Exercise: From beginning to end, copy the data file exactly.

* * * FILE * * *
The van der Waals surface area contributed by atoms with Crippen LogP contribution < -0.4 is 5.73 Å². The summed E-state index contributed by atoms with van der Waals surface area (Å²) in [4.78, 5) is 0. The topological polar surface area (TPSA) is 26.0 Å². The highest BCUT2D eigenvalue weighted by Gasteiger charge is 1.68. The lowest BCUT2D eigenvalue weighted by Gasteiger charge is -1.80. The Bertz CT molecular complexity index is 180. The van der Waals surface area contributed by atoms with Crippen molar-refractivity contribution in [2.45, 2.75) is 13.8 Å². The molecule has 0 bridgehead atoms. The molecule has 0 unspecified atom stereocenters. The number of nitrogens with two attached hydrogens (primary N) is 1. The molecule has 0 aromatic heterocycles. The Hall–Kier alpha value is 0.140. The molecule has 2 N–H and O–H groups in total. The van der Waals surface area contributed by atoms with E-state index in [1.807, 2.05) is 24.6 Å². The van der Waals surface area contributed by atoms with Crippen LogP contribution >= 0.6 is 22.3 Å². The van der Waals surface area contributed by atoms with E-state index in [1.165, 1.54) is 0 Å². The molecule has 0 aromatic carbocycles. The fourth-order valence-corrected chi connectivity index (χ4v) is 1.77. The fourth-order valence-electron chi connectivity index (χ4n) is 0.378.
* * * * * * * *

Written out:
The van der Waals surface area contributed by atoms with Crippen LogP contribution < -0.4 is 5.73 Å². The summed E-state index contributed by atoms with van der Waals surface area (Å²) in [4.78, 5) is 0. The topological polar surface area (TPSA) is 26.0 Å². The highest BCUT2D eigenvalue weighted by Gasteiger charge is 1.68. The lowest BCUT2D eigenvalue weighted by Gasteiger charge is -1.80. The Bertz CT molecular complexity index is 180. The van der Waals surface area contributed by atoms with Crippen molar-refractivity contribution in [2.45, 2.75) is 13.8 Å². The molecule has 0 bridgehead atoms. The molecule has 0 unspecified atom stereocenters. The number of nitrogens with two attached hydrogens (primary N) is 1. The molecule has 0 aromatic heterocycles. The Hall–Kier alpha value is 0.140. The molecule has 2 N–H and O–H groups in total. The van der Waals surface area contributed by atoms with E-state index in [1.807, 2.05) is 24.6 Å². The van der Waals surface area contributed by atoms with Crippen LogP contribution >= 0.6 is 22.3 Å². The van der Waals surface area contributed by atoms with E-state index in [1.165, 1.54) is 0 Å². The molecule has 0 aromatic carbocycles. The fourth-order valence-corrected chi connectivity index (χ4v) is 1.77. The fourth-order valence-electron chi connectivity index (χ4n) is 0.378.